The third way
Grace Chen, a leading couturier based in Beijing and Shanghai, addresses her on-going challenge to craft products for her Chinese audience. Her clients are celebrities and high-calibre businesswomen who don’t have the time to shop overseas, so she designs in a Chinese style with a global view.
“There are two perspectives when looking at Chinese culture – from the Chinese themselves and one from foreigners,” she says. “I’m looking at this in a third way. If you look at [some luxury brands], they use Chinese influence in their clothes, but you feel like it’s some kind of decoration or exotic embellishment. But domestic Chinese designers, we emphasise carrying on a tradition….it’s a big responsibility.”
Consider New York-based trend forecasting group, K-Hole’s term Normcore and what it means for individual identity. It’s a word that encourages adaptability, non-linear personal style and even interplays with the possibility of misinterpretation as “an opportunity for connection — not as a threat to authenticity.”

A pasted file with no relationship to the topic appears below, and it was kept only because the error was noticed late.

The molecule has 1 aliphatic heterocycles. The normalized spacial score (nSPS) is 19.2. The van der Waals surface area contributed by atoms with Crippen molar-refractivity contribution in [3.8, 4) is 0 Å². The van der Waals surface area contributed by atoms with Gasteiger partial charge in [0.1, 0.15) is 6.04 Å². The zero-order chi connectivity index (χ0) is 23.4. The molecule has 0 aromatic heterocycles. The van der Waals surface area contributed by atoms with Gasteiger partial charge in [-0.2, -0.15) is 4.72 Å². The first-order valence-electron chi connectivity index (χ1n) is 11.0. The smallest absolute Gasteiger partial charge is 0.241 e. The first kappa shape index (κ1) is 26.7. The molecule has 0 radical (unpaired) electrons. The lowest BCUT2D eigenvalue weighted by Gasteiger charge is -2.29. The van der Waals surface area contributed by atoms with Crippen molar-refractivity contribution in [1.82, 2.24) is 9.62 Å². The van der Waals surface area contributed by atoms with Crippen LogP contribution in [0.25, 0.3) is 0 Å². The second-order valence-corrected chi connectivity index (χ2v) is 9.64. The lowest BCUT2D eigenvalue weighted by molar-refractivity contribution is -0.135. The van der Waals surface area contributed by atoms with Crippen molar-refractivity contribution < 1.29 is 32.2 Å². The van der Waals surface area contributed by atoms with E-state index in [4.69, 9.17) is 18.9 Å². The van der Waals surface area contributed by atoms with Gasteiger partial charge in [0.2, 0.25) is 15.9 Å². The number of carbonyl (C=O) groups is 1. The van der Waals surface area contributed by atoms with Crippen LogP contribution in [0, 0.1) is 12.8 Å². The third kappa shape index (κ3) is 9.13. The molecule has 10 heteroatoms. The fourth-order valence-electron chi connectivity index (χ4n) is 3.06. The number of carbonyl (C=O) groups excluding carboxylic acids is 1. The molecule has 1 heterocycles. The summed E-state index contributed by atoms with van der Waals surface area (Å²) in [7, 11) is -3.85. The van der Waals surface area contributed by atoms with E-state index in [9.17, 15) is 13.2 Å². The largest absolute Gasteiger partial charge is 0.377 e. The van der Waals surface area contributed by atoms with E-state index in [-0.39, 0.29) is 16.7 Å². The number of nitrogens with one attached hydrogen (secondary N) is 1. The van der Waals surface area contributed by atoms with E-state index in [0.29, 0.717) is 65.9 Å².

China’s landscape naturally attracts this kind of mind-set, particularly in the quest for personal style. But does this more individual pursuit of the authentic “self” through fashion and lifestyle clash with the big brand campaigns to grasp and sell “Chinese-ness?”
It’s possible that the market will be drastically transformed by a more organic sense of luxury; one that boasts Chinese characteristics as an honoured responsibility, rather than accepting “Chinese-ness” as embellishment.
If characteristics of the goat ring true, perhaps this year will reveal a new trend, one that encourages collective advocacy among consumers and authenticity within luxury brands.
For further information about Kering, visit www.kering.com.